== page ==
Should Everyone Go Gluten Free?

Two Charlotte nutritional experts cut through the noise and outline the facts of celiac disease and gluten sensitivity
Whole grains, such as buckwheat, are good alternatives for those with celiac disease.

IT IS RARE to go through an entire day without hearing or seeing the words “gluten free” emblazoned across products in the grocery store aisles, blasted over the airwaves, or discussed on the latest television show. The deafening buzz surrounding the gluten-free-food trend and lifestyle leaves the general public saturated with information and with few resources for distilling facts from marketing hype.

Gluten refers to proteins found in grains like wheat, barley, and rye. Grains derived from wheat include durum, emmer, spelt, farina, einkorn, and kamut.

Gluten is responsible for the elasticity factor in baked goods and acts as the “glue” that holds food together.

It is widely known that people with celiac disease, an autoimmune disorder that affects one percent of the American population, should avoid gluten.

When those with celiac disease ingest gluten, even in trace amounts, the body triggers an autoimmune response that mounts an attack against itself, specifically on the walls of the small intestine. The villi, finger-like projections protruding from the wall of the small intestine that promote nutrient absorption in a healthy individual, are flattened inside the intestinal walls of a person affected with celiac disease, creating a condition known as malabsorption.

Things get more complicated with people who are not diagnosed with celiac disease but have an adverse reaction to gluten. The nutritional community calls this condition non-celiac gluten sensitivity or gluten intolerance. Gluten intolerance affects six percent of the American population.

To cut through the noise and confusion surrounding the subject, we consulted two experts in the Charlotte nutritional community.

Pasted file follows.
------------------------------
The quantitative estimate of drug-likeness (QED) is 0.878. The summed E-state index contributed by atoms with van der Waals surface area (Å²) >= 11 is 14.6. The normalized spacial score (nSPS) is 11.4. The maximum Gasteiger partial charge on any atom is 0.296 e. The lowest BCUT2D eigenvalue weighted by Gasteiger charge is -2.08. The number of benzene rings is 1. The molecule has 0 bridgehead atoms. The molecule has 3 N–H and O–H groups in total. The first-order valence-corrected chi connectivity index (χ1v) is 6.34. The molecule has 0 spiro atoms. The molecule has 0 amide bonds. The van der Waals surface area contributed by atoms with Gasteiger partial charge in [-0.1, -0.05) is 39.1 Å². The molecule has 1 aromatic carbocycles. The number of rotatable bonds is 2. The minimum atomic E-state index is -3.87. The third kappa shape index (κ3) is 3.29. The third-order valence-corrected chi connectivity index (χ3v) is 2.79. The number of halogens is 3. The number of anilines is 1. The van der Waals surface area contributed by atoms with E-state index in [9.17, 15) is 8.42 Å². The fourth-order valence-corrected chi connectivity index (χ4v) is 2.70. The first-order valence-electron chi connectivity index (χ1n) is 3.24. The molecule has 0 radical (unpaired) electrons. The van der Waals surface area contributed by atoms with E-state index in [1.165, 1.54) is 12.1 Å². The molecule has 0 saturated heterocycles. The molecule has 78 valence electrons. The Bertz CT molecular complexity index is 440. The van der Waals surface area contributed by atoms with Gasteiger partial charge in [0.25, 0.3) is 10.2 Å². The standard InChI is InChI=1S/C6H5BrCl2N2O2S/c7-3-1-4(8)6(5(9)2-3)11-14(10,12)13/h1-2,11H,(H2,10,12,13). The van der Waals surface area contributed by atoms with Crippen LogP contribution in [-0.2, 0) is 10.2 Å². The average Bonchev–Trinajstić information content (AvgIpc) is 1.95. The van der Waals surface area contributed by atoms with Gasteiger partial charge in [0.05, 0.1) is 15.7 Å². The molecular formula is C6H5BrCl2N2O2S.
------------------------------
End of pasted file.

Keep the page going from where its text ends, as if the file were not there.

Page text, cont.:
Carolyn Erickson
Carolyn Erickson is a gluten-intolerant mother to a daughter with celiac disease and a gluten-intolerant son, and wife to a gluten-intolerant husband. On her journey to discovering her family’s issues with gluten, Erickson stumbled upon a passion for food and became a “real-food advocate.” She is the co-leader of the Charlotte chapter of the Weston A. Price Foundation, a nonprofit nutrition education organization. She also teaches healthy cooking classes based on traditional foods. 

How did you develop this approach to wellness for you and your family? 
Throughout my whole life, I depended upon conventional medical wisdom, but once my daughter’s gastroenterologist sent her to a gluten-free nutritionist, who directed her to mostly processed gluten-free products, I decided to look elsewhere. I tried nonconventional testing and became my family’s advocate. When I added nutrient-dense, nourishing foods and removed the gluten, my family experienced fast, powerful reversals in their overall health. 

When you say “nutrient-dense, nourishing foods,” what do you mean?
I’ve learned about ancestral foods, which are the foods people ate before industrialization and the advent of packaged, highly processed foods. That includes humanely raised proteins (including the odd bits), wild-caught seafood, plenty of vegetables, whole fats, fermented foods, and nourishing broths. These are naturally gluten free, too, and don’t require reading a nutritional label.